One example of performing body-blocks can be found in:

  • Star Ocean - one of the players equips an item named "Bunny Shoes", granting extra speed and is able to run around, blocking the computer-controlled opponents that will ignore the player performing the body block and turn and twist trying to generate new paths towards the players generating threat.

The technique can sometimes be combined with the environment, ie: attempting to make computer-controlled enemies end up stuck behind items in the environment such as rocks, hills, trash and others, perhaps even related to exploiting scene geometry issues where players attempt to make a computer-controlled opponent fall off some platform or ledge.

A somewhat similar and related technique is called "kiting" which involves one player generating sufficient threat in order to race a computer-controlled opponent trying to reach them. One example of "kiting" can be found in "World of Warcraft": some funny situations include an event where one player managed to drag an extremely high level boss into a starter city with low level players and just watch the ordeal unfold:

A more useful example of implicit "kiting" is performed by just two players, Incantatrix and Melchior in Scholomance, a high level 5-person dungeon using just two mages.

In this case, the "kiting" performed is implicit since the only way to survive the overwhelming amount of foes (for a 5-person dungeon, done by 2) is to oscillate between the two players and confuse the AI such that the foes will bounce back and forth from one player to the other. At 1:46m in the movie, both players hide behind a doorway that makes enemies have to recompute the path and start walking towards the doorway, the other player generates some threat and does the same, effectively exploiting the line of sight (LOS) and confusing the mobs. This is one example where the "kiting" involves the environment as well as the players.

Back at the time, a two-people party was considered impossible, especially given the party configuration since mages are cloth wearers, take lots of damage, deal in return lots of damage and thereby generate a lot of thread and are generally not designed as characters to be on the front lines.

Perhaps one of the most prominent and perhaps irreducible but not directly related examples would be the classic Pac Man exploit as explained by Retro Game Mechanics Explained (originally at https://www.youtube.com/watch?v=ataGotQ7ir8):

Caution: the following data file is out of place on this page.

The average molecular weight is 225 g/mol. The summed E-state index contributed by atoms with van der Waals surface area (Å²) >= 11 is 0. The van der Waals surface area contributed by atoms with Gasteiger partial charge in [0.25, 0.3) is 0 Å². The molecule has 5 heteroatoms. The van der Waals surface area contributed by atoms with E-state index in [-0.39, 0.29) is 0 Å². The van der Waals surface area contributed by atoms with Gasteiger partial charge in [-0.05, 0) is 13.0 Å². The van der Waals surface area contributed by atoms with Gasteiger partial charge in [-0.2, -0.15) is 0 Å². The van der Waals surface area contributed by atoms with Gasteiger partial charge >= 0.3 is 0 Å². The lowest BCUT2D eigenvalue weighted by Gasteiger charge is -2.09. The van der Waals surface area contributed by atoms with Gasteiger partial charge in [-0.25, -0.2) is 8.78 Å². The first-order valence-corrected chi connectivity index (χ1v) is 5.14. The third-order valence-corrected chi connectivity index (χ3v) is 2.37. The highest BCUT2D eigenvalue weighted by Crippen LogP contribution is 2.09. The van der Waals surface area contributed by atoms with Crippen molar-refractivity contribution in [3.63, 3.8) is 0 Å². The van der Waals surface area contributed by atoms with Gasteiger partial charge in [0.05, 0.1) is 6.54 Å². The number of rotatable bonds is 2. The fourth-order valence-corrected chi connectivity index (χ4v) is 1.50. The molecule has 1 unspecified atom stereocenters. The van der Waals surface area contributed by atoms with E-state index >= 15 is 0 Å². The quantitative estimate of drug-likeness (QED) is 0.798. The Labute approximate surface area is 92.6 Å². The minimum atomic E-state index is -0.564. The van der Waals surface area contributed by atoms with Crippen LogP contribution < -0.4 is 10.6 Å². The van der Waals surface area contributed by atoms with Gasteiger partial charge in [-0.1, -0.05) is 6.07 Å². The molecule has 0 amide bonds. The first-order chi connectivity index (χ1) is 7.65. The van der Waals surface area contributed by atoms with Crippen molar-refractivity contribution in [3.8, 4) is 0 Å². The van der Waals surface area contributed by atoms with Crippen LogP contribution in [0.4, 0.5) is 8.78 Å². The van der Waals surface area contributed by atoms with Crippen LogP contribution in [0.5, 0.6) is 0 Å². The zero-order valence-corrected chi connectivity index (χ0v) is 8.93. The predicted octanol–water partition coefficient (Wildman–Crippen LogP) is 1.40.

Although not a "body-block", nor "kiting", the Pac Man exploits are based on the limitations of old-era platforms where a developer "fix" was introduced in order to prevent a buffer overflow condition that resulted in some distinct patterns being generated by the ghosts in Pac Man. The patterns are then leveraged by the user in order to confuse the AI into either avoiding the player altogether, effectively reaching a stale-mate (or a deadlock) where the game can run indefinitely without the player losing. Or, the patterns can be used to exploit the game such that the user always wins.

Both techniques, "body-blocking" and "kiting" are not even considered "cheats", even though they exploit the underlying AI algorithm in order to gain an advantage, but they are, in fact, considered to be player tactics. In many ways, the critique would be unfounded since both techniques do require a lot of player skill - kiting or attempting to body-block high level enemies with rapidly reordering threat tables is very dangerous to a player - in the World of Warcraft example presented in the video above, "Grindpa" from the "Khadars Rage" guild kites a very high level computer-controlled enemy "Kazzak" into a starter area but the process of doing so must have been painstakingly difficult and would have required an insane amount of skill. Kazzak is considered a world-boss, of unknown level and the player must have dragged the boss across at least three distinct regions to get to Stormwind (Azeroth → Eastern Kingdoms, from Blasted Lands to Stormwind). Similarly the maneuvers performed by Incantatrix and Melchior were considered impossible given the design and constraints of the game.


fuss/ubiquitous_game_cheats.1596205613.txt.gz · Last modified: 2020/07/31 15:26 by office